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Driverless Cars: Litigation of the Future?

by | Jan 24, 2016 | Firm News |

The other day, a prominent legal show featured a storyline that involved a driverless car lawsuit against a large tech company. Plaintiff’s attorney held a deposition and questioned the designer on artificial intelligence (“AI”), potential bugs, and knowledge regarding the risks of a collision. It was exciting, full of conflict, and made for a good episode.

Issues surrounding driverless technology are not new. Recent news articles have documented accidents that have occurred with driverless vehicles. Creators of the self-automated vehicle were quick to blame humans, instead of the AI. According to automobile insurance data, the tech gurus were right; the humans were found to be at fault.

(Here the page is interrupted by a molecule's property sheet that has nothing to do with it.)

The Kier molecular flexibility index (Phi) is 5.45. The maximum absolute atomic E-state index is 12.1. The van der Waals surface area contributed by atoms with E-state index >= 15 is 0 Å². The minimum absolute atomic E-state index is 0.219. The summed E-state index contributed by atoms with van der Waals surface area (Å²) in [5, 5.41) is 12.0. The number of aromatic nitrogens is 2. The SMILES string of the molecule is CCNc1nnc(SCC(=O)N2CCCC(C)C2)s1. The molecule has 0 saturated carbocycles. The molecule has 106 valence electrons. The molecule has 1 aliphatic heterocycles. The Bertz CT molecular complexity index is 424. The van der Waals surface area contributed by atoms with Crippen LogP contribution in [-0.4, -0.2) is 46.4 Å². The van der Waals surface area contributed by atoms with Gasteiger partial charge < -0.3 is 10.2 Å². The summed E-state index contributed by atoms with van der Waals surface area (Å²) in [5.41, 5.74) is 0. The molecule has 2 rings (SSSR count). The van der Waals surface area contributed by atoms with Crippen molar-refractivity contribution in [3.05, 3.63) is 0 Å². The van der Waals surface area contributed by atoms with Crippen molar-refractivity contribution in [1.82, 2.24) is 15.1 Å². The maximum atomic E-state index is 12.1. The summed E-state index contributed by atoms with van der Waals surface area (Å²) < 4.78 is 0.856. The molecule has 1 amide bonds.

But, conclusions also showed that driverless cars may be too cautious. Pedantically, driverless cars follow the rules of the road. They do not drive as humans do. And that may be one reason why accidents have occurred. When we drive, intentionally or not, humans have a way of adapting to the situation and bending the rules. Other drivers are aware of this phenomena and respond accordingly. AI vehicles are not programmed, at least not yet, for dealing with slight infractions (although some driverless companies have taken steps to tweak rule-following).

Regardless, accidents do occur. People get injured. With respect to personal injury law, driverless cars will lead to dramatic changes in how cases will proceed forward. Why? Our current system allows for human actors to open a claim (or sue) the other driver responsible for the accident. When there is no other driver, whom does the injured party seek redress? It will likely be the driverless car manufacturer. Suing car manufacturers falls under the umbrella of product liability. While it shares similarities with negligence cases, it is distinct.

The standard modus operandi for personal injury attorneys will be affected by technology. Ultimately, however, legislators will be responsible for creating the new laws/rules regarding self-automated vehicles. Until then, one can only speculate how this technological development will specifically impact injury accident cases.